That being said, I disagree with the argument that directing the audience's attention to the nothing happening somehow detracts from the drama. I think that's completely wrong. The drama from magic comes from the impossible happening. If the audience can burn your hands and not have the sense that they're being misdirected, they'll have a stronger conviction that everything's fair. And that makes the magic more impossible and more magical. As someone said, the method always affects the effect. A corollary of this is that the minimum amount of misdirection should be applied, enough to keep it deceptive, but not so much as to detract from the effect.
Bob Coyne
 
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Postby Guest » 01/25/03 06:51 AM

Originally posted by Lance Pierce:
Yes, but my question to this is, if you're apparently doing nothing, if you're supposed to be doing nothing, if there's no visible action or any meaningful event of any kind going on, why request the burn? Why focus the audience's attention on nothing? Just offhand, this seems theatrically improper, as if the stage director deliberately calls attention to a blank spot on the backdrop for a moment before moving on with the plot.
Sometimes, in an effect, nothing must not only be done, it must be seen to be done. (Apologies to O. W. Holmes) There are times when you might want them to, for example, a:) see the card go into the middle of the pack, and b:) know it's still there because "I was watching the cards like a hawk, he didn't do anything". These can be moments of great dramatic tension just before the card comes to the top, or whatever the effect is. Sometimes, you don't want them thinking, "Hmmnn, maybe I looked away, yeah, that's it". I personally don't want them burning the deck all the time, not even every time I use the pass, but sometimes I do. Hitchcock knew that suspense comes in when nothing is happening but the audience knows it's about to. That nothing can be powerful stuff if you acknowledge it and use it.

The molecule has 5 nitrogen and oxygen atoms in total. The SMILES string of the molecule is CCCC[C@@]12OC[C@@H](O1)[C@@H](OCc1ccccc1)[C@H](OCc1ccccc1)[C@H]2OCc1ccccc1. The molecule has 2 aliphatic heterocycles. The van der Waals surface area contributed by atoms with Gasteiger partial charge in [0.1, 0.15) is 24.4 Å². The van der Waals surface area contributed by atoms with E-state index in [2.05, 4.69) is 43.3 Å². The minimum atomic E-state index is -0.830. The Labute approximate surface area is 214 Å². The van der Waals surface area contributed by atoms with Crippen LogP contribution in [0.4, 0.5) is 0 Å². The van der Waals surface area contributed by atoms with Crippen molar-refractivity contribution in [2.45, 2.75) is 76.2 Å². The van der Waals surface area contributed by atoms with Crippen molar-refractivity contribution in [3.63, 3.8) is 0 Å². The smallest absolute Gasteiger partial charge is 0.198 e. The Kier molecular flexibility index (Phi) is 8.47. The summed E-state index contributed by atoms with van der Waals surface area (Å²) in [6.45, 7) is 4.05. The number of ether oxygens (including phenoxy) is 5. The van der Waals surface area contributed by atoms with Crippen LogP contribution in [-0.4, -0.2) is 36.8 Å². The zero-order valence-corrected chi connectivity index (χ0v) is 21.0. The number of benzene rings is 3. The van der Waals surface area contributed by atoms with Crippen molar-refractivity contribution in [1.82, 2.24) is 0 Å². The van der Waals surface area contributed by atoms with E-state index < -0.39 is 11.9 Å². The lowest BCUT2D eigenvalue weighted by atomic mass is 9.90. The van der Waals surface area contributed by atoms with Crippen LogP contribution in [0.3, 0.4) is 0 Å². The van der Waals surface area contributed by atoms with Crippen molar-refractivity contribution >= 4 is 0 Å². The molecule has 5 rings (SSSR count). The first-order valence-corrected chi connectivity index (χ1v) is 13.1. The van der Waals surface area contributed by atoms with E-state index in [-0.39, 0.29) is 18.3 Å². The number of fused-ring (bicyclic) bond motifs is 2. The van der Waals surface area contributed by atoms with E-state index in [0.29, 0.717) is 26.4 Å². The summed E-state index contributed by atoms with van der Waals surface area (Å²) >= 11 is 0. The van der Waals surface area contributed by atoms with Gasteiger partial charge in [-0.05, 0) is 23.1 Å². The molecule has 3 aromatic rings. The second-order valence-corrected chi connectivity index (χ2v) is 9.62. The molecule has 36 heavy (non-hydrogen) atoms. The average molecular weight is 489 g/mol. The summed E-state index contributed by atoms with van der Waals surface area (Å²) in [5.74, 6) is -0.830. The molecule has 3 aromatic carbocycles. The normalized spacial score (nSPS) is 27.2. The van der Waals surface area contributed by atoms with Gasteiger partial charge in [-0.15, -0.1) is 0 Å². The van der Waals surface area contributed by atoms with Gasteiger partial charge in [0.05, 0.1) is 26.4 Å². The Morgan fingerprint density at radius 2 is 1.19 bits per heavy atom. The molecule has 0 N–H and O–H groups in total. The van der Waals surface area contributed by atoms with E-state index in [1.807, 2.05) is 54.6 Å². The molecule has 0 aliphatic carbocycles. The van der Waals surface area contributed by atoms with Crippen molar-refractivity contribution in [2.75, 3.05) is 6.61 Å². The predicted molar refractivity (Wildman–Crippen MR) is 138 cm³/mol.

Best,

Geoff

p.s., While I was typing this, Mr. Coyne made my point in his second paragraph better than I did.
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Postby Guest » 01/25/03 07:47 AM

I was at the Fork's Hotel in Buffalo in the late 80's and Bob Elliott asked Bill Kalush to show me his pass. I watched it from every angle. I must tell you that it was beautiful. Truly invisible. When I worked at Tannen's in the early 90's I obtained a copy of "Derek Dingle's Complete Works". I started off learning the riffle pass. In vain I made a bet w/ NY area magician Carl "Polaris" Mellish, that I could make it invisible in one year (I still owe him that money). During that time I practiced it at least a 1000 times a day. As I learned it I was lucky enough to be able to pick the brains of the customers who came in who excelled in the sleight: Ken Krenzel, Bill Kalush and Eric DeCamps. Geoff Latta gave me the best advice regarding it (without ever demonstrating it himself). They were little refinements and touches. These made a world of difference. Currently I use the sleight EVERY time I perform. I dont understand the argument that you have to "cradle the deck with 2 hands". There are many moments where it is perfectly natural to hold the deck with 2 hands (eg: when squaring up the deck). Compare this to the 100's of sleights I see people use that just scream out that something unnatural is being done.